Carpet Beetles

Carpet beetles are flying insects, part of the family Dermestids (leather beetles). They are a common pest in warehouses, museums, homes and poultry houses. While adults of those beetles feed on flower pollen, carpet beetle damage by larvae to leather, textile and fur items can be irreparable.

Types of Carpet Beetles

Varied Carpet Beetles (Anthrenus verbasci)

Close up photo of an adult carpet beetle.

Varied carpet beetles are black beetles, 3mm long with irregular patterns of white. They have brownish-black transparent wings. Their larvae are hairy, brown in colour and reach 5mm in length. Because of their appearance, the larvae are known as “woolly bears”. Varied carpet beetles are the most widespread species of Dermestids and can be found on every continent except Australia and Antarctica.

Image by: Jean-Raphaël Guillaumin

Fur Beetle (Attagenus pellio)

Close up photo of a fur beetle

Fur beetles are 4-6mm long beetles with oval bodies. They are dark-brown to black in colour and have a white spot on each wing case. Without knowledge of their appearance, they can be easily mistaken for oriental cockroaches. The larva reaches 6mm in length and has orange tufts of hair. It feeds on fur (hence its name) and is common in bird nests.

Image by: David Short

Leather Beetles (Dermestes maculatus)

Close up photo of a leather beetle

The adults of the Leather beetle have black-grey bodies with white bellies. They reach 6-10mm in length. Their larvae are hairy, black, with a yellow “spine” on their backs. Leather beetle larvae can reach up to 12mm and can be mistaken for a moth or butterfly caterpillar. They feed on leather and can be found in poultry houses.

Image by: Udo Schmidt

Check also:

Most common types of carpet beetles in the UK

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Carpet Beetle Damage

Carpet beetle larvae cause damage to animal materials found in homes, offices and museums. Carpet beetle damage includes holes and trail-like patterns in fabrics of:

  • Carpets and rugs made out of natural materials such as wool
  • Leather sofas
  • Animal materials such as fur, feathers and even dried fish
  • Leather bookbindings
  • Photos and paintings

Carpet beetle larvae feed on dry protein so they are likely to attack any of the above items. Some of them can get quite expensive and the irreversible damage might be infuriating. Unfortunately, legal rental arrangements in the UK don’t cover carpet beetle insurance. The best way to deal with the problem is to stay ahead of it!

Diet & Habits

Carpet beetles borrow their name from the fact their larvae feed on the carpet. The adults however feed on pollen and pollinate different flowers. They are attracted to light and actively seek it during the night. Carpet beetles borrow through lead and hide in spider webs—two uncommon traits for the insect kingdom. They can even make homes in old bee and wasp nests, provided the nests are empty.

Carpet beetles reproduce once or twice per year. They lay up to 150 eggs—it takes two weeks for the carpet beetle eggs to hatch. Depending on the climate, it takes larvae up to two years to develop as adults. This means that if they remain unnoticed, carpet beetles have over a year to cause destructive damage to textile and leather items.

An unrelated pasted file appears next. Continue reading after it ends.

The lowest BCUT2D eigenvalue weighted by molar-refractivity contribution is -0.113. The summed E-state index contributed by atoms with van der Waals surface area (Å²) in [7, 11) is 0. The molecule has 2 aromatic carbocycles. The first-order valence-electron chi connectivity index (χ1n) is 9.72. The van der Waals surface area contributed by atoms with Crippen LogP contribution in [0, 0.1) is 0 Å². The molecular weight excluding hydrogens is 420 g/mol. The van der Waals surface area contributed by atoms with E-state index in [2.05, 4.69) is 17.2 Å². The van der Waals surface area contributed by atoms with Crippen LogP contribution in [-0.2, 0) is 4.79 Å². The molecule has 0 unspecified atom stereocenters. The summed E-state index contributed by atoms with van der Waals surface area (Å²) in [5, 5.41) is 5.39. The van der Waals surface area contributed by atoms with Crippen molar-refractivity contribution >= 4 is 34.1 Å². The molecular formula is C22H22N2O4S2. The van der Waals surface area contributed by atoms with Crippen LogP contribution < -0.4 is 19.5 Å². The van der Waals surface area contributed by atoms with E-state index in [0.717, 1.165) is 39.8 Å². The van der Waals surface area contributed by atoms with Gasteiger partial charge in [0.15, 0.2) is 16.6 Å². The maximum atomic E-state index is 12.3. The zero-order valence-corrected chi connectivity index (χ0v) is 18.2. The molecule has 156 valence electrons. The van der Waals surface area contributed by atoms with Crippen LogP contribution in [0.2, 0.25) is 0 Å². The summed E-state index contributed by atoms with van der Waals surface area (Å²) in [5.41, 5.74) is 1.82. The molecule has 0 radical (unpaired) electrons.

How to Control and Manage Carpet Beetles?

Pest technician fumigates for flying insectsUnlike other insect pests, it is hard to prevent the occurrence of a Carpet beetle infestation. As they feed on textiles and leather, there’s also an abundance of food sources in your house. The only thing which can avert an infestation is a high level of hygiene and frequent steam-clean of the carpets and upholstery. This is also the method used for handling small-scale carpet beetle infestations.

Some products are labelled as "protective sprays against Carpet beetles". It is important not to use such products on leather items. They can also damage carpets. An alternative to those products is moth crystals, as they repel carpet beetles as well.

Heavy infestations must be dealt with with the help of insecticides. Limit spraying to the edges of your carpets, cracks, vents, crevices and other openings where Carpet beetles may hide. If their larvae burrow inside upholstered items (such as furniture, mattresses and pillows) professional carpet beetle treatment is needed.

As carpet beetles damage textiles and leather, sometimes the cause of infestation can be as simple as a dead rodent between the walls of the building.

  • Mummified corpses of rats and mice attract Fur beetles and Leather beetles.
  • Dry pet food—both dog and cat—can also attract carpet beetles. It is important to check such food sources on a regular basis to prevent widespread infestation.
  • Lint, hair, and other detritus in great amounts provide both food and shelter and serve as the perfect breeding ground for Dermestids.

Both adult and larvae carpet beetles can be seen crawling on various surfaces, especially leather and upholstery. Adult beetles fly and are attracted by light sources. The most likely evidence of an infestation is carpet beetle damage left behind by larvae. Irregular holes in leather and carpets indicate textile-eating insects infestation—either moth or carpet beetle. In both cases, immediate actions must be taken to prevent further damage.

As they grow, carpet beetle larvae shed skin, however, the casings do not have any remarkable characteristics and only a professional can tell it apart from skin sheds of other insects. Adults also produce black, grain-sized excrements close to their food sources.

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Keep in mind that we only aim to provide some useful information about carpet beetles in general. We cannot guarantee that the insects you're dealing with correspond to the same description.

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